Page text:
US state bans high strength grain alcohol
The sale of high strength grain alcohol is now illegal in the state of Maryland in the US.
The law came into effect on Tuesday and prohibits the sale of grain alcohol at or above 95% abv, a measure that lawmakers believe will reduce sexual assaults and binge drinking among university students.
In February, the Maryland Senate voted 37-10 in favour of the spirit’s outlaw, which could result in a fine of up to US$1,000 for those found breaking the law.
Maryland joins 12 other states that have already banned high proof grain alcohol, including Pennsylvania, Virginia and West Virginia.
“Getting it off the market will maybe reduce problems at the college level,” Del. Charles Barkley told The Baltimore Sun.
He added students were using super strength alcohol to get “bombed out of their mind” thus putting endangering themselves.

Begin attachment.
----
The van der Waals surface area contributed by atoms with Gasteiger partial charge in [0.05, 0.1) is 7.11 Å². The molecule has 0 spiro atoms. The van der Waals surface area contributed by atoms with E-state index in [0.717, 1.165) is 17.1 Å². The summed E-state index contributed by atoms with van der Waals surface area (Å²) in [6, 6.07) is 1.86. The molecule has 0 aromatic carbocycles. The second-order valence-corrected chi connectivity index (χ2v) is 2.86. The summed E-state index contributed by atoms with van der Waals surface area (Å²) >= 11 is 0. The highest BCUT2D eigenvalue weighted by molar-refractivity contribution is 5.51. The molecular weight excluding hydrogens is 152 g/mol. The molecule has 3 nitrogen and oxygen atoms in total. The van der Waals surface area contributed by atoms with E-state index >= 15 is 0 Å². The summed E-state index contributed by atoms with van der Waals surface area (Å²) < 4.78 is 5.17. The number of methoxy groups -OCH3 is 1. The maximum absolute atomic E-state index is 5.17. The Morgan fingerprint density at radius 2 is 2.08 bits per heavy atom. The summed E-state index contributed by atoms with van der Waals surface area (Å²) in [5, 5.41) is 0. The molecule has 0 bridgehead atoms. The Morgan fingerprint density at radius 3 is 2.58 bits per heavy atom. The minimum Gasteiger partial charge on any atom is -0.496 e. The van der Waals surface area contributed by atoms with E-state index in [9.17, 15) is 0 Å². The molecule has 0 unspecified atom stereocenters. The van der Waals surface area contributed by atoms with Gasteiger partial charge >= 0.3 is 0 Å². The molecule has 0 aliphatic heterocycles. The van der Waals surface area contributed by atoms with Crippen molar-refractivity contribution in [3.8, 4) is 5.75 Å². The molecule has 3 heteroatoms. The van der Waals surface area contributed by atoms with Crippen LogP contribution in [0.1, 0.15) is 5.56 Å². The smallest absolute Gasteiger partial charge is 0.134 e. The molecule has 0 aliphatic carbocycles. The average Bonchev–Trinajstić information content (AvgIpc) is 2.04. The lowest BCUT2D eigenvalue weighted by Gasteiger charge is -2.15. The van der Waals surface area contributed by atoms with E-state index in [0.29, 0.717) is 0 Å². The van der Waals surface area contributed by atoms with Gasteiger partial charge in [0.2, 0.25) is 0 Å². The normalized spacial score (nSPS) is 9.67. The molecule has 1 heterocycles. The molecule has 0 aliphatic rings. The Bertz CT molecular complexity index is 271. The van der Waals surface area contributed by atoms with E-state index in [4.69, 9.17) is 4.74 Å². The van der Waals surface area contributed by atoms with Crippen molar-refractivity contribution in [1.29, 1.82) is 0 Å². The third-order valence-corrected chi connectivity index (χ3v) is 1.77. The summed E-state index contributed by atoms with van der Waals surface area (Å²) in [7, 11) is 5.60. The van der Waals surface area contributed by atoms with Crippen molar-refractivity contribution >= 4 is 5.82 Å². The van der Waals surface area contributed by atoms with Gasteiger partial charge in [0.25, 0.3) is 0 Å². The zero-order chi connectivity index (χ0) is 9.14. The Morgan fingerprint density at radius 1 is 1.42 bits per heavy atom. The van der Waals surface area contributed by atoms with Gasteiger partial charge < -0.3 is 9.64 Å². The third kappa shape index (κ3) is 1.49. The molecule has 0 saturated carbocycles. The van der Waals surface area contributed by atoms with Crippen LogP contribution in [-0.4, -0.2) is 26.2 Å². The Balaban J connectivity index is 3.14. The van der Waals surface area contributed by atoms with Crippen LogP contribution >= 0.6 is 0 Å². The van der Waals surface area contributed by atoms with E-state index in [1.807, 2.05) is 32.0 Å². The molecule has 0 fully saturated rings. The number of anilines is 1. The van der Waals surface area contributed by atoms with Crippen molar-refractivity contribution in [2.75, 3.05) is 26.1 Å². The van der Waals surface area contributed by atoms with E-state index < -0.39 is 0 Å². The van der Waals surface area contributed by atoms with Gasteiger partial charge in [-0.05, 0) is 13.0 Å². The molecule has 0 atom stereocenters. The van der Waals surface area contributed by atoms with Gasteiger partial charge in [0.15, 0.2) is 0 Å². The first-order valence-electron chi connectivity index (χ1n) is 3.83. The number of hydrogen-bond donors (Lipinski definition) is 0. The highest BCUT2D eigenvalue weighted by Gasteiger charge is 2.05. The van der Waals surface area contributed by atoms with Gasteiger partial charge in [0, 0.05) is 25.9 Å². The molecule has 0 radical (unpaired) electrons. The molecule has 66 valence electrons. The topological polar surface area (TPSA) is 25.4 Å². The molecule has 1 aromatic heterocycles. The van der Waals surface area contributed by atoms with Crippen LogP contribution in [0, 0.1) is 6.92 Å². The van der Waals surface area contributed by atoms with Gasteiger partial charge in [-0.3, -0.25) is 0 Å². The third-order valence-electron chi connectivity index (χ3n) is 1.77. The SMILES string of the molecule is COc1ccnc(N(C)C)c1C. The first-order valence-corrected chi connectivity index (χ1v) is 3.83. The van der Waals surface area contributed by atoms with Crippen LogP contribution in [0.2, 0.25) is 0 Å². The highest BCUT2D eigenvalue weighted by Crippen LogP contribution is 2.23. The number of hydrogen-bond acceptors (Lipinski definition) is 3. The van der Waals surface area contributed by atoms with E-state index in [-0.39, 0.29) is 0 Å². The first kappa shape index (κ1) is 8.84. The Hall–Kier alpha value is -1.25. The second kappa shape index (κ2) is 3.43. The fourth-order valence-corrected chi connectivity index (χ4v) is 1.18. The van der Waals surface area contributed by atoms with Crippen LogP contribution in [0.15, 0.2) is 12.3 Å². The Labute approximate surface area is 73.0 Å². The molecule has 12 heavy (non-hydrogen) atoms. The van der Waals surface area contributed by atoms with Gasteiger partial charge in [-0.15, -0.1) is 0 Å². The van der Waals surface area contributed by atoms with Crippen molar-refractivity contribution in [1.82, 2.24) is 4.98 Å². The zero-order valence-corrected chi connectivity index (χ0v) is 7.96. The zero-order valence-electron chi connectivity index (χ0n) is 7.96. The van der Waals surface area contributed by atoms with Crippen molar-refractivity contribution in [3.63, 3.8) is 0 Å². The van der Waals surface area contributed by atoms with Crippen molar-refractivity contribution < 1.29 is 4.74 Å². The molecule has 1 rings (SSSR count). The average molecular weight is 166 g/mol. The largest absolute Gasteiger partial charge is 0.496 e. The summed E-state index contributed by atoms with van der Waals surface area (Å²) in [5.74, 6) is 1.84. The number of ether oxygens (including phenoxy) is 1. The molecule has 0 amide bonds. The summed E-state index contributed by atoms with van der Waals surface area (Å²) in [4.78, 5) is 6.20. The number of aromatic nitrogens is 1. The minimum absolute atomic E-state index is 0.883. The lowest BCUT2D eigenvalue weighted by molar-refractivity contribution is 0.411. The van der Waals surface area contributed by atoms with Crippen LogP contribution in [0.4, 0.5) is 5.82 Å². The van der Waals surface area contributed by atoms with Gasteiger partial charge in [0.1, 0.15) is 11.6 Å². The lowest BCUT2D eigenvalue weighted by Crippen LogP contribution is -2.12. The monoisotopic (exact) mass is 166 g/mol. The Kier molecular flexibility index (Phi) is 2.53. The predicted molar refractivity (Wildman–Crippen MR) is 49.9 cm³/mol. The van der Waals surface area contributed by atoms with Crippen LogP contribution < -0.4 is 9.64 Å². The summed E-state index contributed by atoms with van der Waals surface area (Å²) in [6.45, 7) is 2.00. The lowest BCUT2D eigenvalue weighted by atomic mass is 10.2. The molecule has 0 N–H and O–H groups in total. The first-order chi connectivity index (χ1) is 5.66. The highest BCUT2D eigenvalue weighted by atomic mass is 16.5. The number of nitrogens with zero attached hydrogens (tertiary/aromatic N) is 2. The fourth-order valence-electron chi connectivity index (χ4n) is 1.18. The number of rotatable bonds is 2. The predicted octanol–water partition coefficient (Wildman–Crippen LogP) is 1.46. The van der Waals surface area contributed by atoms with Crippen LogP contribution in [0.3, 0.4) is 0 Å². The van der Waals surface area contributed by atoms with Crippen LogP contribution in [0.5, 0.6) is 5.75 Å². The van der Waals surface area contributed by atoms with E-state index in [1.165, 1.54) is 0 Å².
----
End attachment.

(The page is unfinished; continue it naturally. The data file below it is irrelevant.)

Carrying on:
However, local vendors believe it will only be a matter of time until manufacturers of high strength grain alcohol begin producing slightly lower-proof alcohol, such as 94% abv, as a way around the law.
Jay Chung, manager of Charles Village Schnapp Shop in Maryland, has been left with approximately 30 bottles of grain alcohol that he must now try and sell back to the distributor, and described the new law as “an exercise in futility”.
Barkley also said that while 75.5% abv alcohol was still a concern, the law helps targets “the worst of the worst”.